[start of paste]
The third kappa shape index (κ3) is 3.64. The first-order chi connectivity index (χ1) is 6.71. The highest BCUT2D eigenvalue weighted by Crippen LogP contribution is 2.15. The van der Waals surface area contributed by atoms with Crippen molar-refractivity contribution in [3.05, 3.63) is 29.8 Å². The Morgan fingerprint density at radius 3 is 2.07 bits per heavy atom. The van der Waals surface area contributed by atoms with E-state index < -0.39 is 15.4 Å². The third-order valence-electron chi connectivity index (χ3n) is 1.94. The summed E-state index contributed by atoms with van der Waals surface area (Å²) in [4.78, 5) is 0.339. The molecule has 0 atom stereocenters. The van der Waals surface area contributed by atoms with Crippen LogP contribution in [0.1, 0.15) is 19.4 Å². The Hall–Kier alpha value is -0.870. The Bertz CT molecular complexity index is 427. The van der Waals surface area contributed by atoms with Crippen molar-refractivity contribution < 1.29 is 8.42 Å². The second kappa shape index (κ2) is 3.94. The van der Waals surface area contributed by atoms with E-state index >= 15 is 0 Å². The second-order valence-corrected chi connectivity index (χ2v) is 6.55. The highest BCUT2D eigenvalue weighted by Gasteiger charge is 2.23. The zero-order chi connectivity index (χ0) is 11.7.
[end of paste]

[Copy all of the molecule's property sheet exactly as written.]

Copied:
The third kappa shape index (κ3) is 3.64. The first-order chi connectivity index (χ1) is 6.71. The highest BCUT2D eigenvalue weighted by Crippen LogP contribution is 2.15. The van der Waals surface area contributed by atoms with Crippen molar-refractivity contribution in [3.05, 3.63) is 29.8 Å². The Morgan fingerprint density at radius 3 is 2.07 bits per heavy atom. The van der Waals surface area contributed by atoms with E-state index < -0.39 is 15.4 Å². The third-order valence-electron chi connectivity index (χ3n) is 1.94. The summed E-state index contributed by atoms with van der Waals surface area (Å²) in [4.78, 5) is 0.339. The molecule has 0 atom stereocenters. The van der Waals surface area contributed by atoms with Crippen LogP contribution in [0.1, 0.15) is 19.4 Å². The Hall–Kier alpha value is -0.870. The Bertz CT molecular complexity index is 427. The van der Waals surface area contributed by atoms with Crippen molar-refractivity contribution < 1.29 is 8.42 Å². The second kappa shape index (κ2) is 3.94. The van der Waals surface area contributed by atoms with E-state index >= 15 is 0 Å². The second-order valence-corrected chi connectivity index (χ2v) is 6.55. The highest BCUT2D eigenvalue weighted by Gasteiger charge is 2.23. The zero-order chi connectivity index (χ0) is 11.7.